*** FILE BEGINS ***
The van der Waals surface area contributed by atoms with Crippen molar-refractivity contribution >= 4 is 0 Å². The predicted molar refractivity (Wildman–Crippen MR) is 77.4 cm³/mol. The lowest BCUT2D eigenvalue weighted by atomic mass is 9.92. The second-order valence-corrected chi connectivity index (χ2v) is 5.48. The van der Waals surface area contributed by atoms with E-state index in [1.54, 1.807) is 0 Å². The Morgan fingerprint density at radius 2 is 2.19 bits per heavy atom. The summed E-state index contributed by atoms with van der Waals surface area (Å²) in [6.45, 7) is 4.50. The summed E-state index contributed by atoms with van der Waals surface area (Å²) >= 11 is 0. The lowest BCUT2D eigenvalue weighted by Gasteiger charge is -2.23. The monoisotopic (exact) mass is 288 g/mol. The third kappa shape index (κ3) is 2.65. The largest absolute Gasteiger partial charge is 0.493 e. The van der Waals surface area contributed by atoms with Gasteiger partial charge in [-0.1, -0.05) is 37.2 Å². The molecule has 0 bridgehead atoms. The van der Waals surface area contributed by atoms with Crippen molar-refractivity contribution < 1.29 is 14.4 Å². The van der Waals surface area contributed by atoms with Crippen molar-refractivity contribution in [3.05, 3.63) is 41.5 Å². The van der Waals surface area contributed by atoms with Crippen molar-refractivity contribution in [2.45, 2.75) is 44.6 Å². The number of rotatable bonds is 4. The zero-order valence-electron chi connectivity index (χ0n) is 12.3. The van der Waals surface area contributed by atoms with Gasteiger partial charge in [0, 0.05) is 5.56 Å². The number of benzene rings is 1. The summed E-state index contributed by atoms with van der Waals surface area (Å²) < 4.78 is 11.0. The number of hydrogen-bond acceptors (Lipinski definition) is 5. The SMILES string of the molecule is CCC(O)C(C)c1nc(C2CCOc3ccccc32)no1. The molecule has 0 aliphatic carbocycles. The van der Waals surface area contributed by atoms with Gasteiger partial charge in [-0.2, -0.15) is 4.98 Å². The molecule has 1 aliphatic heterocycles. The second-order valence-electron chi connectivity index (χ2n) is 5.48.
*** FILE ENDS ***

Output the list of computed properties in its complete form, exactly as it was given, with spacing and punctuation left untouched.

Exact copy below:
The van der Waals surface area contributed by atoms with Crippen molar-refractivity contribution >= 4 is 0 Å². The predicted molar refractivity (Wildman–Crippen MR) is 77.4 cm³/mol. The lowest BCUT2D eigenvalue weighted by atomic mass is 9.92. The second-order valence-corrected chi connectivity index (χ2v) is 5.48. The van der Waals surface area contributed by atoms with E-state index in [1.54, 1.807) is 0 Å². The Morgan fingerprint density at radius 2 is 2.19 bits per heavy atom. The summed E-state index contributed by atoms with van der Waals surface area (Å²) in [6.45, 7) is 4.50. The summed E-state index contributed by atoms with van der Waals surface area (Å²) >= 11 is 0. The lowest BCUT2D eigenvalue weighted by Gasteiger charge is -2.23. The monoisotopic (exact) mass is 288 g/mol. The third kappa shape index (κ3) is 2.65. The largest absolute Gasteiger partial charge is 0.493 e. The van der Waals surface area contributed by atoms with Gasteiger partial charge in [-0.1, -0.05) is 37.2 Å². The molecule has 0 bridgehead atoms. The van der Waals surface area contributed by atoms with Crippen molar-refractivity contribution < 1.29 is 14.4 Å². The van der Waals surface area contributed by atoms with Crippen molar-refractivity contribution in [3.05, 3.63) is 41.5 Å². The van der Waals surface area contributed by atoms with Crippen molar-refractivity contribution in [2.45, 2.75) is 44.6 Å². The number of rotatable bonds is 4. The zero-order valence-electron chi connectivity index (χ0n) is 12.3. The van der Waals surface area contributed by atoms with Gasteiger partial charge in [0, 0.05) is 5.56 Å². The number of benzene rings is 1. The summed E-state index contributed by atoms with van der Waals surface area (Å²) < 4.78 is 11.0. The number of hydrogen-bond acceptors (Lipinski definition) is 5. The SMILES string of the molecule is CCC(O)C(C)c1nc(C2CCOc3ccccc32)no1. The molecule has 0 aliphatic carbocycles. The van der Waals surface area contributed by atoms with Gasteiger partial charge in [-0.2, -0.15) is 4.98 Å². The molecule has 1 aliphatic heterocycles. The second-order valence-electron chi connectivity index (χ2n) is 5.48.